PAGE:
Ripley’s Game

Ripley’s Game, directed by Liliana Cavani, and starring John Malkovich, is the best film adaptation of any of Patricia Highsmith’s Ripley novels that I have seen. I like it far better than Wim Wenders’ The American Friend, based on the same novel; I also vastly prefer it to Rene Clement’s so-so Purple Noon, based on The Talented Mr. Ripley. (Admittedly I haven’t seen Anthony Minghella’s version of the latter; let’s just say that I am unable to imagine a possible world in which it would be any good, and leave it at that).
The film struck me as excellent on its own terms, as well as being quite faithful to Highsmith. (I won’t say much about Highsmith here, except to note that I consider her the greatest crime writer of the 20th century, mistress of a cosmic nihilism, combining cold calculation with even icier passion, that has never been matched).
First of all, because of John Malkovich. Ripley is the role he was born to play. He’s letter-perfect, embodying a combination of chilly amorality and dilettantish aestheticism. His affectlessness is at once creepy and charismatic; the film (like the novel) forces you to identify with him, but makes that identification as uncomfortable as possible. Malkovich as Ripley has the inhuman detachment of a scientist vivisecting insects to satisfy some arcane and purely theoretical curiosity. He barely loses this distance, even when he himself is directly involved and threatened. At the end of the film, when the man he has manipulated and seduced into becoming a killer for hire takes the bullet that was intended for him, Ripley/Malkovich is bemusedly puzzled (but not really disturbed) as to why anybody would do such a thing as sacrifice himself for another.
Second, because of Cavani’s direction. She presents the film, surprisingly but effectively, as more a melodrama than a thriller. The melodramatic sense of oversize emotions cast adrift in a void really works, even though it shouldn’t; and even though the melodrama is understated and implicit, rather than overt. Highsmith’s psychological coldness and creepiness and low affect is far removed from what we usually think of as melodrama, but in a subtle way, this particular story, with its emphasis on the corruption of innocence, lends itself to it.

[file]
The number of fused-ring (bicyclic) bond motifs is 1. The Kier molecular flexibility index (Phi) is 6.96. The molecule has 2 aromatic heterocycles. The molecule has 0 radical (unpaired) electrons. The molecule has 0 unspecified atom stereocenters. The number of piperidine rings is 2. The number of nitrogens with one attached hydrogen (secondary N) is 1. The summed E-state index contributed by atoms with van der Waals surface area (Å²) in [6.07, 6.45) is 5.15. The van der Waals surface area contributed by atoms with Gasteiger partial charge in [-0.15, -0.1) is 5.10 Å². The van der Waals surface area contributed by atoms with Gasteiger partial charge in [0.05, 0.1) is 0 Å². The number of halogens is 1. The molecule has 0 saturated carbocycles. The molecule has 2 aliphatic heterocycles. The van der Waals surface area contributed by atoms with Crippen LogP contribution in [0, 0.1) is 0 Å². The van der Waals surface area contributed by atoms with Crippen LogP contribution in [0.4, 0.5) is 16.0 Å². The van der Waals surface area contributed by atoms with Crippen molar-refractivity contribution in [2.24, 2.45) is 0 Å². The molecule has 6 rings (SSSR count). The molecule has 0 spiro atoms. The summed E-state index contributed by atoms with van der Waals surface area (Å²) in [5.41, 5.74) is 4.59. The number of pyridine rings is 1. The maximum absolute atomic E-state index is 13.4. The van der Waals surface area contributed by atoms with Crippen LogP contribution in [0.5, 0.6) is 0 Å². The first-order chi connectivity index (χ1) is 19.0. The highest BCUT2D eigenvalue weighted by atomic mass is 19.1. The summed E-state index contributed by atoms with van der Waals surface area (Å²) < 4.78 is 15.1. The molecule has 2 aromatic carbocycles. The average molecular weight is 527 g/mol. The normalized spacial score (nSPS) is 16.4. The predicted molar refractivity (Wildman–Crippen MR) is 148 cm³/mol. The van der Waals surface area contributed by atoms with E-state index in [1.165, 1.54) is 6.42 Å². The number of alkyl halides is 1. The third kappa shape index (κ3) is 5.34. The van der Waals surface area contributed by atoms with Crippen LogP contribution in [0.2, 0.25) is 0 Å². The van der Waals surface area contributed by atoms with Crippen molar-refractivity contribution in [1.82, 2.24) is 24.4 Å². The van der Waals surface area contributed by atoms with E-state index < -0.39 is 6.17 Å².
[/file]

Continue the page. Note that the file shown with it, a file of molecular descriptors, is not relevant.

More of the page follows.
A word about Cavani. To my mind, she is the most underrated director of her generation (she was born in 1933). She is best known for the s&m/Nazi chic (entirely aesthetically justified, in my view) of The Night Porter; the obsessive love triangle of that film is itself obsessively replicated, with equal success, in such brilliant but little-known films as The Berlin Affair, the incredible Beyond Obsession (a sort of surreptitious remake of Wuthering Heights, with Marcello Mastroianni as a sleazy Heathcliff figure), and the deliriously over-the-top Beyond Good and Evil (the story of the Nietzsche/Lou Andreas-Salome/Paul Ree triangle). Ripley’s Game could itself be considered as a desexualized version of this triangle, with the innocent co-protagonist torn between bourgeois fulfillment with his wife, and the allure of transgression with Ripley. (Not to mention gut-wrenching guilt, which Ripley is entirely insensitive to, but which he feels, and takes a certain morbid delectation in). I should also mention, in a somewhat different register, Cavani’s film about St Francis of Assisi, starring Mickey Rourke (!!!) as the saint — an insane bit of counter-intuitive casting which Cavani nonetheless carries off. Cavani’s films are not very striking visually, but she has a genius for getting the most out of her actors while putting them into incredibly perverse situations, and for pushing the logic of dispropotionate, melodramatic desire to truly outrageous and disturbing extremes.

One Response to “Ripley’s Game”

  1. Ripley’s Game

    Did I mention that I loved Liliana Cavini’s Ripley’s Game, starring John Malkovich? Steven Shaviro did, and his comments are excellent. My own thoughts: I love Malkovich’s Ripley for the same reasons I love Hannibal Lecter; not because both characters …